Transcript
  • Servers and Tools

Logging in with SSH

From the class:  SSH

Normally, when you start off with a machine with Amazon, or DigitalOcean, or one of the service providers, you'll get a user name and password to start off. That will be the way that you log in for the first time to the machine.

So for instance, with Amazon, it's typically called Ubuntu. That's the user that you get when you create Ubuntu instances on Amazon. Now, since we're using a virtual machine that's running locally, we don't have that. So what I want to start off by doing is creating our own custom user.

So I have logged into the machine using Vagrant SSH. And now I'm going to say Add User and create a user named cmather. You can call this whatever you want. And we need to run that. Be careful with pseudo-privileges.

And then I'm going to provide a password. Make it something simple, just for demonstration. So I'll use the word password. And then just press Enter through the rest of this

Now we have a new user named cmather. And I want to be able to log in as that user using SSH. So let's exit out of this session. And that will drop us back onto our laptop.

I'd like to use the SSH command to log in remotely to our virtual machine. If you want to learn about all the different options the SSH command takes, you can use the man pages. So I would say man ssh. And that will show you all the different options available.

With SSH, you provide a user name typically. So in this case, we created a user called cmather. And then you use the at symbol and then the address to the machine. So that could be something like 56.22 dot whatever. It could be an IP address. Or it could even be a host name, like something dot com.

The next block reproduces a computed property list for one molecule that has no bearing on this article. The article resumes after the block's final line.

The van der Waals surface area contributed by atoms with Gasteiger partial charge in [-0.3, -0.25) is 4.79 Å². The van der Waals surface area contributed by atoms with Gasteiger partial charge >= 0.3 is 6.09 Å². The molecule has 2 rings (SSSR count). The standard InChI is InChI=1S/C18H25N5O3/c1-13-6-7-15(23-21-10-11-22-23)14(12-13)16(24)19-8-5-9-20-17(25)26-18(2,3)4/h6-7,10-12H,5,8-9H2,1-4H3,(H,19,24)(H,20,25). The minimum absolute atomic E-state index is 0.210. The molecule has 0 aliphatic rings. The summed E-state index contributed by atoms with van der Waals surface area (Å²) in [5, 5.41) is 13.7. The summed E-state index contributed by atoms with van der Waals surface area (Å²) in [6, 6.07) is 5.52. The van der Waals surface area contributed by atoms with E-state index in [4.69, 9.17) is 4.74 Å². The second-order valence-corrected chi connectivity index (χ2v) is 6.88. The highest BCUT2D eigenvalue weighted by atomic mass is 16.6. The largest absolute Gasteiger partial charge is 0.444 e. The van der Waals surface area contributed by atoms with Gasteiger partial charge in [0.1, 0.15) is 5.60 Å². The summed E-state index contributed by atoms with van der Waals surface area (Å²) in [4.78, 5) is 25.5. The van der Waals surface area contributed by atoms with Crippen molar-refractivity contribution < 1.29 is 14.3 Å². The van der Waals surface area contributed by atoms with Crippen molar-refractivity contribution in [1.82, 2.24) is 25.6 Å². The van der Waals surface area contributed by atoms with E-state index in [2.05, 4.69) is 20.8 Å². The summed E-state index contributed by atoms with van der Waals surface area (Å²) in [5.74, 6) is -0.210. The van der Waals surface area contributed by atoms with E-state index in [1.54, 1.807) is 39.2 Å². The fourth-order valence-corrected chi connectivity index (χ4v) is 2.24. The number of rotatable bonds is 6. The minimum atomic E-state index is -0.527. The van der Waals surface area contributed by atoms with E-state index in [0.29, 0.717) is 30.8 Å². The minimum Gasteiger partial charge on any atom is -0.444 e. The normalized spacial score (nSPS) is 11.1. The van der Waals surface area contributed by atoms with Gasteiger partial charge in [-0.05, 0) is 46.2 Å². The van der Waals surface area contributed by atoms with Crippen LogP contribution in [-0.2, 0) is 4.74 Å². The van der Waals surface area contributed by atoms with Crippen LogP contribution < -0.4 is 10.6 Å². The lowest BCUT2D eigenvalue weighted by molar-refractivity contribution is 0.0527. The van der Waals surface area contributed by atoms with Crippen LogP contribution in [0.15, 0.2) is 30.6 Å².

Now, in this case, I'm not sure what the address of the virtual machine is. And that's because Vagrant has kind of hidden that from us. So we can use a special command in Vagrant called ssh-config. And that will tell us the configuration information for the SSH server.

So notice here that the host name is 127.0.0.1. So that's going to be local host. The port is 2222. And the default user is Vagrant. So we're going to change this a little bit, because-- I'll show you how to use identity files a little bit later. But we just want to log in as the cmather user now.

So what I can do is type SSH. And I'm going to give an option to SSH, which is the port option, so -p. And we want to use the 2222 port instead of 22, which is the default. So add an extra two-- an extra two 2's to the port. And now we're going to give the user name that we want to log in as, which is cmather@-- and then the host name, which is 127.0.0.1.

Now what this will do when I press Enter is ask me whether I want to establish the authenticity of the host. So just type yes here and press Enter. And next thing it will do is ask me for my password. So hopefully, you remember that. Mine was just password. So I'll type that in now. And here I am, logged into the Ubuntu instance as the cmather user.

So let's drop back to our laptop here. And what I want to point out is that you can have any user here. So it doesn't have to be cmather. It could be another user, for example, that's on this host. And this can be any different port that you want. So you have to check which port SSH is running on on the remote machine. And we determined this by asking Vagrant.

So Vagrant SSH, the command that we used originally is just a nice magical wrapper around the SSH command itself. And we determined what settings it was using by looking at the Vagrant SSH Config.